Philip the wanderer
I. Gently rumbling without direction
II. Broadly, surveilling the great expanse
III. Joyfully, jauntily, as if running away from regret itself
commissioned by Philip Thomas with the support of the Canada Council for the Arts
This piece is a transcription of sorts, or an adaptation, a translation, I’m not sure what the right word is. My process began with a short piece of music (Mandowa II, played by Zhuake Masingi) from an album I’d heard once twenty years ago and rediscovered recently, traditional music from Mozambique. Although I react physically to this music, it is certainly exotic – exotic in the sense that it is not me, not my tradition in any way. It feels like an escape. Somehow, I feel much the same way about the piano – it resonates me, but it isn’t my native voice.
Finding myself in new territory with the solo piano, I had to leave my regular way of working. This is where the idea of adaptation came into play: my task with this piece was not to find out how to say something I already felt, but rather, to root around until I found myself somewhere in the material that already existed. Simply put, I worked with the source material and with the piano until I found something there which really moved me. I amplified some things, thinned other sections etc., and I found I was carving out the shape of some kind of imaginary story.
The result is a piece which obsesses over the rhythm of the source material, with its danceable irregularity. I’ve kept the original pitches intact, amplifying them with blocky triads – and I’ve kept the rhythm fetishistically accurate to the original, save for a magnifying of the tempo fluctuations. I did not much else really – I played with register, hid a descending scale just about everywhere (out of habit?) – but for the rest, it is simply a transcription of the humanity of a stranger named Zhuake Masingi from Mozambique. This man was recorded playing this music in 1954, and I know nothing else about him, except of course for the exact microscopic amounts he deviated from a steady pulse in those two minutes 60 years ago.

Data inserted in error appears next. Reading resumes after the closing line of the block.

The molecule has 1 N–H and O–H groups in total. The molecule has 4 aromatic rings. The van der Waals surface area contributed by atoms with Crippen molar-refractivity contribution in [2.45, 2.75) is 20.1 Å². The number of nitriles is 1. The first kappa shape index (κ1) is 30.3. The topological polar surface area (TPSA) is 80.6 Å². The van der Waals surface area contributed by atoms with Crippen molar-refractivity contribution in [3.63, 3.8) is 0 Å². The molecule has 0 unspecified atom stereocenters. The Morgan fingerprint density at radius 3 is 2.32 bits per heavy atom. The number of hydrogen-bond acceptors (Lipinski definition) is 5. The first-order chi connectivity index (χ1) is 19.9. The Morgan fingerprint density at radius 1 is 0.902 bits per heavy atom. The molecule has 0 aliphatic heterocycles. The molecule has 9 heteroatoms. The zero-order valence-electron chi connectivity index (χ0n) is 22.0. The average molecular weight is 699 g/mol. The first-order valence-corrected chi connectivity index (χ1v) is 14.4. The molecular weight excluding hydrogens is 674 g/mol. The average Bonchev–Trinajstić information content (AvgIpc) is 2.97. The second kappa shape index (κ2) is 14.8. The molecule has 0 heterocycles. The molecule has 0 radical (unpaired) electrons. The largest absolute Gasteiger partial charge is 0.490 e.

The sound world and storyline which surface, however, have nothing at all to do with Africa or with 1954. The piece turns out to be very much about me, narcissistically, resulting from my personal tastes and my ability to pay absolutely no respect to the original context of the source material. It is also about Philip Thomas – it was constructed as something of a canvas for him to work with: the notation may be precise, but the emotional content (though earnest) is somewhat arbitrary. I’ve given clues to possible interpretations through some obscure titles and instructive notes, but I’ve left it very much in Philip’s hands to make sense of the wandering.
(much thanks to Clemens Merkel, as the virtuoso whistling page turner)